Poets&Quants Top Business Schools

Temple University Fox School of Business

Contact our general manager with any questions. Profile updated: November 30, 2017.

Contact Information

1801 Liacouras Walk
Philadelphia, PA 19122
Admissions Office:

Tuition & Fees In-State: $153,296*

Tuition & Fees Out-of-State: $153,296*

Average Debt: $25,623

International: 11%

Minority: 21%

When do students declare their majors: Freshman Year

Acceptance Rate: 57%

Average SAT: 1,250

Average ACT: 27

HS Class Top Ten: 32%**

*The total cost of the degree over four years for the most recent graduating class inclusive of school fees, room, board, or living expenses.

** HS Class Top Ten is the percent of the student population that graduated high school in the top ten percent of their class.

*** Please note that these statics are provided for the business school major only whenever possible. If a school does not track these statistics separately, then the university-wide statistics are provided.

At Temple University’s Fox School of Business, every student that walks through the doors are prepared for leadership. Starting with this fall’s incoming class of business majors, all freshmen will go through the Fox Leadership Development Program (FLDP). Throughout their first year at the Fox School, students will take part in activities to earn points that strengthen competencies that companies and recruiters look for in potential employees. Activities like being part of a fashion show audience earn students ten points each and go up to 75 points for working abroad. Students must earn at least 60 points in each of the four competencies: community engagement, global awareness, personal and professional development, and financial literacy. By the end of the year, students are required to have 250 FLDP points and after meeting the minimum point requirement, they can begin working on points in any area they choose to specialize.

As part of the FLDP, students at Fox can kick off their community engagement efforts at the school by attending a school fair where they learn more about the available majors and minors.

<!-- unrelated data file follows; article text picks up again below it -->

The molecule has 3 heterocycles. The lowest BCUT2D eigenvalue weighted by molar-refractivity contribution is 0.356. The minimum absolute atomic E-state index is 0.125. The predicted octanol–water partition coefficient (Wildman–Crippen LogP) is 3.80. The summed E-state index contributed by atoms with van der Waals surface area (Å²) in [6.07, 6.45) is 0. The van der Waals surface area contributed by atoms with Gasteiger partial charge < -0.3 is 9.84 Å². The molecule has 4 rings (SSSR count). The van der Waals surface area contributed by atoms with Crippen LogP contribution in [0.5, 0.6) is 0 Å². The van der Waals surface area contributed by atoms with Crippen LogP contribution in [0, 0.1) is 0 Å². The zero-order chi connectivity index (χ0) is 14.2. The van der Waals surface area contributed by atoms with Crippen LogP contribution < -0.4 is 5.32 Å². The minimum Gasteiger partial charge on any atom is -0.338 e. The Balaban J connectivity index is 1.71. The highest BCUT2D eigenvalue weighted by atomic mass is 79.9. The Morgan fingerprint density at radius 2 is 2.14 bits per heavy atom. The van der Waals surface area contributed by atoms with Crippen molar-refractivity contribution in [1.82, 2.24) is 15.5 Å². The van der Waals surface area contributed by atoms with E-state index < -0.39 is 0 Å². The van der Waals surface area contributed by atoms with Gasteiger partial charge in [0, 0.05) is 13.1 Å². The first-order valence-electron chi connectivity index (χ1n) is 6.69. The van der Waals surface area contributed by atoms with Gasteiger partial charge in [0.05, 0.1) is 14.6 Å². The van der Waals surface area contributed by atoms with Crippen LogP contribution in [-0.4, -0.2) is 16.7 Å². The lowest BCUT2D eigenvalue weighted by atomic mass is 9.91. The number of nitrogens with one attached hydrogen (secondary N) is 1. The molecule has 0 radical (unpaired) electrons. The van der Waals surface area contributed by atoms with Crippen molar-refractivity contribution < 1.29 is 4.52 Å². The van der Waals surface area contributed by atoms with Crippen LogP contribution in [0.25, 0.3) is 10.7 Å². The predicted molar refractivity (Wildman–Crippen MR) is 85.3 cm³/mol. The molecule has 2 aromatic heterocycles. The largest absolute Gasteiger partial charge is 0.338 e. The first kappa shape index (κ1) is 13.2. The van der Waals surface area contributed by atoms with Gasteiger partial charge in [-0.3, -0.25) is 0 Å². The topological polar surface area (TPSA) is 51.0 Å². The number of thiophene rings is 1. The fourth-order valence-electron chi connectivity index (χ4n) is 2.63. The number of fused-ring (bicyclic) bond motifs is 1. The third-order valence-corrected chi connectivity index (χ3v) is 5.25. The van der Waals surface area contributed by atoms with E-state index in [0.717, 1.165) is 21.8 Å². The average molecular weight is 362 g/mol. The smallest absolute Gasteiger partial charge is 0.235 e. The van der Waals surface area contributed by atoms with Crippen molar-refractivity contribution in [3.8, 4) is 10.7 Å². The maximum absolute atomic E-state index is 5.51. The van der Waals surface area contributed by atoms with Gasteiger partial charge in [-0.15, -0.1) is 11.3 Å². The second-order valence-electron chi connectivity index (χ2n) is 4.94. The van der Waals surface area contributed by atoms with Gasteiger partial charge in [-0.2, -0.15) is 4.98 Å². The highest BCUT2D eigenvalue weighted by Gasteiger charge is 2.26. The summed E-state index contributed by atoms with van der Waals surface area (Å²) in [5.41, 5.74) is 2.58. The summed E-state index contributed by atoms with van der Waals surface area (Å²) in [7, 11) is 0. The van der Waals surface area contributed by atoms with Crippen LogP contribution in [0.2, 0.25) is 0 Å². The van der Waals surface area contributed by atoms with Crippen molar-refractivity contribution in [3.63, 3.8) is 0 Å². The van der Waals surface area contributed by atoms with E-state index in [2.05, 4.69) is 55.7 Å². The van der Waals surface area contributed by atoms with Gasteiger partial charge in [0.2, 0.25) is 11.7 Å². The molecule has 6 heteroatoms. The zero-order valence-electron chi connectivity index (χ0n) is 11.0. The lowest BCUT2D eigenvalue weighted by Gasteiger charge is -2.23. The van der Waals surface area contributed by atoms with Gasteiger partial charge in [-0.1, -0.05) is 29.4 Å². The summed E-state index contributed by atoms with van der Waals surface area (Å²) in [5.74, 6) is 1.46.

The school offers a wide variety of majors, from the traditional accounting, marketing, economics, finance, business management, human resource management, economics, and real estate, to the less common majors like entrepreneurship and innovation management, legal studies in business, risk, insurance and healthcare management, actuarial science, healthcare risk management, international business administration, and management information systems.

In the last few years, the school has added another three majors: financial planning, supply chain management, and statistical science & data analytics.


With almost 5,000 students admitted to the undergraduate business program in Fall 2017 and about 1,800 entering undergraduate business majors, it is probably only natural that the Fox School announced plans for expansion just last month (October 2017). On top of expanding classroom space and modernizing the Entrepreneurship Institute, the school will also be adding a new atrium and a bridge to help students get to class on time while being safe from the harsh weather conditions in Philadelphia.

“We are the fastest growing and largest school in Temple. We are more than a quarter of the University. We have more than 10,000 students running around from class to class,” Dean Moshe Porat boasted to the entire Temple University community earlier this year.

Porat has been dean of the Fox School of Business for the last 21 years and has seen the school grow. In 2001, he was even selected “International Dean of the Year” by the Academy of International Business for his leadership and contributions to international business programs and research.


Under the leadership of Porat, students at the Fox School begin working on their personal and professional development with the FDLP from the get-go. By engaging in human resource workshops, healthcare workshops, university career fairs, or attending the new student networking night, they jump into learning how to meet new people and talk about the value they bring to businesses.

As students progress through the program and move into higher-level activities, they can choose to attend conferences, join a case competition, take on an ongoing internship, or report a job offer.